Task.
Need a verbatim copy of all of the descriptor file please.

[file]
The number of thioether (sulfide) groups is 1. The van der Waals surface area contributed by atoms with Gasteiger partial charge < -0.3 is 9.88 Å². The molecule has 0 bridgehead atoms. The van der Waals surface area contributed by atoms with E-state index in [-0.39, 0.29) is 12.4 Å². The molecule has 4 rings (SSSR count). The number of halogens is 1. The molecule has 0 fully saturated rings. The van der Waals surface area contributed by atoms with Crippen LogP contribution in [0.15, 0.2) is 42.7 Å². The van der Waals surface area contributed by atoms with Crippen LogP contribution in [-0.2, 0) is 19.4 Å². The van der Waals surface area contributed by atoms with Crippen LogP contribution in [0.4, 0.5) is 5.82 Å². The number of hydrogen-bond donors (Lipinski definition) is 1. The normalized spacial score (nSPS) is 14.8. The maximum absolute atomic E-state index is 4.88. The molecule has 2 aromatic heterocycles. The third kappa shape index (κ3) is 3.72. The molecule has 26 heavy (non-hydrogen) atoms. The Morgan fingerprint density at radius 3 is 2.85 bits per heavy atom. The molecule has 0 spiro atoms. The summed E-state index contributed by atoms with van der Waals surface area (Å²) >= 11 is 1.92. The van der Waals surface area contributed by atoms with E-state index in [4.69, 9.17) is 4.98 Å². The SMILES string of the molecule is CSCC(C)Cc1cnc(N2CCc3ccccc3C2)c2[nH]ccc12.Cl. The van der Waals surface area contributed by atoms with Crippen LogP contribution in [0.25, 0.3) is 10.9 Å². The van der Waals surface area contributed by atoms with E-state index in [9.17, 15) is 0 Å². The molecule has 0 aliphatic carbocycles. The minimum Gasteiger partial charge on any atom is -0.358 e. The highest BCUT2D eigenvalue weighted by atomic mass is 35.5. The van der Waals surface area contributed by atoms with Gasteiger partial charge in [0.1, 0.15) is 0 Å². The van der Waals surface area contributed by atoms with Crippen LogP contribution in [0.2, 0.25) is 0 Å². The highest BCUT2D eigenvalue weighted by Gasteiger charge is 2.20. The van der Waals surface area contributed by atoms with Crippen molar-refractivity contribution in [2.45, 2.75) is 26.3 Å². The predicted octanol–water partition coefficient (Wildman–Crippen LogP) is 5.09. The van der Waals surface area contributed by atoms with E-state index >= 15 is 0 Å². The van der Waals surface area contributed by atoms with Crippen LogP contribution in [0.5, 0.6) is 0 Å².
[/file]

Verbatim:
The number of thioether (sulfide) groups is 1. The van der Waals surface area contributed by atoms with Gasteiger partial charge < -0.3 is 9.88 Å². The molecule has 0 bridgehead atoms. The van der Waals surface area contributed by atoms with E-state index in [-0.39, 0.29) is 12.4 Å². The molecule has 4 rings (SSSR count). The number of halogens is 1. The molecule has 0 fully saturated rings. The van der Waals surface area contributed by atoms with Crippen LogP contribution in [0.15, 0.2) is 42.7 Å². The van der Waals surface area contributed by atoms with Crippen LogP contribution in [-0.2, 0) is 19.4 Å². The van der Waals surface area contributed by atoms with Crippen LogP contribution in [0.4, 0.5) is 5.82 Å². The number of hydrogen-bond donors (Lipinski definition) is 1. The normalized spacial score (nSPS) is 14.8. The maximum absolute atomic E-state index is 4.88. The molecule has 2 aromatic heterocycles. The third kappa shape index (κ3) is 3.72. The molecule has 26 heavy (non-hydrogen) atoms. The Morgan fingerprint density at radius 3 is 2.85 bits per heavy atom. The molecule has 0 spiro atoms. The summed E-state index contributed by atoms with van der Waals surface area (Å²) >= 11 is 1.92. The van der Waals surface area contributed by atoms with E-state index in [4.69, 9.17) is 4.98 Å². The SMILES string of the molecule is CSCC(C)Cc1cnc(N2CCc3ccccc3C2)c2[nH]ccc12.Cl. The van der Waals surface area contributed by atoms with Crippen LogP contribution in [0.25, 0.3) is 10.9 Å². The van der Waals surface area contributed by atoms with E-state index in [9.17, 15) is 0 Å². The molecule has 0 aliphatic carbocycles. The minimum Gasteiger partial charge on any atom is -0.358 e. The highest BCUT2D eigenvalue weighted by atomic mass is 35.5. The van der Waals surface area contributed by atoms with Gasteiger partial charge in [0.1, 0.15) is 0 Å². The van der Waals surface area contributed by atoms with Crippen LogP contribution in [0.2, 0.25) is 0 Å². The highest BCUT2D eigenvalue weighted by Gasteiger charge is 2.20. The van der Waals surface area contributed by atoms with Crippen molar-refractivity contribution in [2.45, 2.75) is 26.3 Å². The predicted octanol–water partition coefficient (Wildman–Crippen LogP) is 5.09. The van der Waals surface area contributed by atoms with E-state index >= 15 is 0 Å². The van der Waals surface area contributed by atoms with Crippen LogP contribution in [0.5, 0.6) is 0 Å².